By Ken Reed
Rob Manfred is either not taking these cheating scandals seriously or is simply a puppet whose only concern is not getting owners upset with him.
On Wednesday afternoon, the day before the NFL draft was set to begin (nice job burying the story Rob!) Manfred announced his punishment of the Red Sox in Major League Baseball’s latest cheating scandal. He took away Boston’s 2020 second round draft choice and suspended the Red Sox video replay system operator without pay for a year.
That’s it! That’s the entire punishment. No fines for the organization. No player fines or suspensions. No general manager suspension. Alex Cora, the Red Sox manager, had already been suspended for a year for his role in the Houston Astros cheating scandal. Cora was a coach for the Astros in 2017.
J.T. Watkins, is the video replay operator who was suspended by Manfred. He was in charge of supplying Boston hitters with scouting reports and patterns on opposing hitters in 2018. He would furnish Sox batters with pregame information on that day’s opponent. During games, he worked in the video room near the dugout.
MLB rules stipulate that he could not use the video replay system to update his information on opposing players during the game. However, multiple players said Watkins’ reports would change during games as he watched live video. Watkins was apparently updating opponents’ sign sequences in his in-game reports, according to several Red Sox players.
No, this doesn’t compare to the depth and blatant cheating of the Astros scandal, but it also represents the third time in five years the Red Sox have been punished by Manfred for cheating. Now, that seems like a pattern of cheating to me, and certainly provides evidence that the Red Sox have an ethical problem in their culture.
In July 2016, the Red Sox illegally gave inflated signing bonuses to teenage prospects from Latin America. As a result, Manfred declared five Red Sox prospects free agents and the team was prohibited from signing any international amateur players for a year.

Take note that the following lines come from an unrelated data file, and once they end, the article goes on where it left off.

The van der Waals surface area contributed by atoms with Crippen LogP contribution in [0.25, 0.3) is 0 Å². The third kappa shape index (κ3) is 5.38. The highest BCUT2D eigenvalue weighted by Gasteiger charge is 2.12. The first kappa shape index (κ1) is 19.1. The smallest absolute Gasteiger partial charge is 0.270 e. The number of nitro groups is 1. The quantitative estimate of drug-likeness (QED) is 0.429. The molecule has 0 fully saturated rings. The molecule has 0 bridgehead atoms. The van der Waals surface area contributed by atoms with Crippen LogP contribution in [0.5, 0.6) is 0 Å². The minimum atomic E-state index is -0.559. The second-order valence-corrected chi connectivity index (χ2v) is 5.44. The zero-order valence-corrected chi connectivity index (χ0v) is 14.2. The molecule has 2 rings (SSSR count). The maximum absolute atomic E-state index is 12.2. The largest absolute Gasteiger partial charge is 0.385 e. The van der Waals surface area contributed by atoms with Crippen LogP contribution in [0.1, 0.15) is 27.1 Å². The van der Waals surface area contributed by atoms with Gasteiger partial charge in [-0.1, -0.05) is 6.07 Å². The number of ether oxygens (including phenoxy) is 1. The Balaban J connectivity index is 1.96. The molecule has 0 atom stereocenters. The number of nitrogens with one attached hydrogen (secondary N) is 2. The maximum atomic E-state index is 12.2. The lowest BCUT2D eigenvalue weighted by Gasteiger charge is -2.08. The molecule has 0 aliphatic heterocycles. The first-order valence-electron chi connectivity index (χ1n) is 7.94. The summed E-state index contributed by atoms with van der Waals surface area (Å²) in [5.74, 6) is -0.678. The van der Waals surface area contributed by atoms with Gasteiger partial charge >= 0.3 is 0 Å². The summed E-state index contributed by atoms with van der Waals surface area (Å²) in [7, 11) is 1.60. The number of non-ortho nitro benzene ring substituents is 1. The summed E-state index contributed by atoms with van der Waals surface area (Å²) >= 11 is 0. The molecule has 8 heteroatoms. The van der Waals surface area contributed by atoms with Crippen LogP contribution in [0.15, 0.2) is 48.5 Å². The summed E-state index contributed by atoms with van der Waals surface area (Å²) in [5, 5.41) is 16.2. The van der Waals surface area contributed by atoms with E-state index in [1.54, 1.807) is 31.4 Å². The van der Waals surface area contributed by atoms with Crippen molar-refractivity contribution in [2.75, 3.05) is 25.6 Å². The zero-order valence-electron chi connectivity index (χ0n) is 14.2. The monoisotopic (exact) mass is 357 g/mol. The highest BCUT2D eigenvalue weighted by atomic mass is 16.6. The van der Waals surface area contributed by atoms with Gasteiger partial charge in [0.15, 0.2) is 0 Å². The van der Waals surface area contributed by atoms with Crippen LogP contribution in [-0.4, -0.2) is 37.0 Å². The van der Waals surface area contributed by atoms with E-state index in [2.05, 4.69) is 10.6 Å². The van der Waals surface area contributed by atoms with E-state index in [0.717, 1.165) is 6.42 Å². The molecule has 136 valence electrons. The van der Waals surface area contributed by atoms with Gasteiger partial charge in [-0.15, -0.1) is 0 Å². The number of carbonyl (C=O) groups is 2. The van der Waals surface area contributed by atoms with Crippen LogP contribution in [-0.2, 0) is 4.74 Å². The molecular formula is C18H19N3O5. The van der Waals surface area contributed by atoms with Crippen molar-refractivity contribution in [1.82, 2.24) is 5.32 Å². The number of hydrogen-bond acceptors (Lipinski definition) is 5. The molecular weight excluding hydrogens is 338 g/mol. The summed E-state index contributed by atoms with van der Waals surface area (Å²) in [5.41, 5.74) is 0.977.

During the 2017 season, Boston was fined after MLB found out they were using Fitbits to illegally relay signs during games.
And now we have the 2018 cheating scheme.
The old saying, “Three strikes and you’re out,” clearly doesn’t apply to the Boston Red Sox. Instead, Manfred quietly issued a minor penalty and then announced it in a news cycle dominated by the NFL draft.
For their part, the Red Sox brass claim the franchise’s World Series trophy for 2018 isn’t tainted at all. The Astros claimed the same thing about their 2017 World Series championship.
Well then, if there was no advantage gained, why did both teams feel the need to cheat?
— Ken Reed, Sports Policy Director, League of Fans
- "How We Can Save Sports" author Ken Reed appears on Fox & Friends to explain how there's "too much adult in youth sports."
Ken Reed appears on Mornings with Gail from KFKA Radio in Colorado to discuss bad parenting in youth athletics.
“Should College Athletes Be Paid?” Ken Reed on The Morning Show from Wisconsin Public Radio
Ken Reed appears on KGNU Community Radio in Colorado (at 02:30) to discuss equality in sports and Title IX.
Ken Reed appears on the Ralph Nader Radio Hour (at 38:35) to discuss his book The Sports Reformers: Working to Make the World of Sports a Better Place, and to talk about some current sports issues.
- Ken Reed's Author Page on Amazon
Sports & Torts – Ken Reed, Sports Policy Director, League of Fans – at the American Museum of Tort Law
League of Fans is a sports reform project founded by Ralph Nader to fight for the higher principles of justice, fair play, equal opportunity and civil rights in sports; and to encourage safety and civic responsibility in sports industry and culture.
A League of Fans Special Report